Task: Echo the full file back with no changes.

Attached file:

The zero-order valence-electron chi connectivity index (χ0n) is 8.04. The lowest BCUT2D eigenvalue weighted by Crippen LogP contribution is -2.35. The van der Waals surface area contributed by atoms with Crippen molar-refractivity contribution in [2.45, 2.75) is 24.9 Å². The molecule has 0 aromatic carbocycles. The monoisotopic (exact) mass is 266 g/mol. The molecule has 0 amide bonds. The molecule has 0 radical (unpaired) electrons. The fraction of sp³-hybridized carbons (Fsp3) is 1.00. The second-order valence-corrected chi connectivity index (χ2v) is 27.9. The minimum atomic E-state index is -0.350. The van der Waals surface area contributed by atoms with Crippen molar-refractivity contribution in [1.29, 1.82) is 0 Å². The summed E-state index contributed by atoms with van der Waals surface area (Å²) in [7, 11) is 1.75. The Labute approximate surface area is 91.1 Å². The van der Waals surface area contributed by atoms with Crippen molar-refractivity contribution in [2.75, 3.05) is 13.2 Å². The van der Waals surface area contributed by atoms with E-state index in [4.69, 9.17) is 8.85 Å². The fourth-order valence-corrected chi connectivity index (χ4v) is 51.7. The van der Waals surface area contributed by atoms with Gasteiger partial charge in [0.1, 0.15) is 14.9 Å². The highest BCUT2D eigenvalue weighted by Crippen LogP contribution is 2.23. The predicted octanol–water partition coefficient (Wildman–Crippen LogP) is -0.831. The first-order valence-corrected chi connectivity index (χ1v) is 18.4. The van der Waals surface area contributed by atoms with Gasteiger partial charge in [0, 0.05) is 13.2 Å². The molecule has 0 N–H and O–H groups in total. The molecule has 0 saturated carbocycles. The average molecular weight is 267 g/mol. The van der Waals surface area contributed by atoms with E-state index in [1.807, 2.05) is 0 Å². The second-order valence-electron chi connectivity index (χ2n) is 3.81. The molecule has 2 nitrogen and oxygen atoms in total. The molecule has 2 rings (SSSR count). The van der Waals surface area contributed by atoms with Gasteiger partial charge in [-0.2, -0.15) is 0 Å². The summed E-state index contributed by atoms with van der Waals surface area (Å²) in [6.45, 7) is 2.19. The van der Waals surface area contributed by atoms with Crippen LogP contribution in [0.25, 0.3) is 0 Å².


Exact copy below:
The zero-order valence-electron chi connectivity index (χ0n) is 8.04. The lowest BCUT2D eigenvalue weighted by Crippen LogP contribution is -2.35. The van der Waals surface area contributed by atoms with Crippen molar-refractivity contribution in [2.45, 2.75) is 24.9 Å². The molecule has 0 aromatic carbocycles. The monoisotopic (exact) mass is 266 g/mol. The molecule has 0 amide bonds. The molecule has 0 radical (unpaired) electrons. The fraction of sp³-hybridized carbons (Fsp3) is 1.00. The second-order valence-corrected chi connectivity index (χ2v) is 27.9. The minimum atomic E-state index is -0.350. The van der Waals surface area contributed by atoms with Crippen molar-refractivity contribution in [1.29, 1.82) is 0 Å². The summed E-state index contributed by atoms with van der Waals surface area (Å²) in [7, 11) is 1.75. The Labute approximate surface area is 91.1 Å². The van der Waals surface area contributed by atoms with Crippen molar-refractivity contribution in [2.75, 3.05) is 13.2 Å². The van der Waals surface area contributed by atoms with E-state index in [4.69, 9.17) is 8.85 Å². The fourth-order valence-corrected chi connectivity index (χ4v) is 51.7. The van der Waals surface area contributed by atoms with Gasteiger partial charge in [0.1, 0.15) is 14.9 Å². The highest BCUT2D eigenvalue weighted by Crippen LogP contribution is 2.23. The predicted octanol–water partition coefficient (Wildman–Crippen LogP) is -0.831. The first-order valence-corrected chi connectivity index (χ1v) is 18.4. The van der Waals surface area contributed by atoms with Gasteiger partial charge in [0, 0.05) is 13.2 Å². The molecule has 0 N–H and O–H groups in total. The molecule has 0 saturated carbocycles. The average molecular weight is 267 g/mol. The van der Waals surface area contributed by atoms with E-state index in [1.807, 2.05) is 0 Å². The second-order valence-electron chi connectivity index (χ2n) is 3.81. The molecule has 2 nitrogen and oxygen atoms in total. The molecule has 2 rings (SSSR count). The van der Waals surface area contributed by atoms with Gasteiger partial charge in [-0.2, -0.15) is 0 Å². The summed E-state index contributed by atoms with van der Waals surface area (Å²) in [6.45, 7) is 2.19. The van der Waals surface area contributed by atoms with Crippen LogP contribution in [0.25, 0.3) is 0 Å².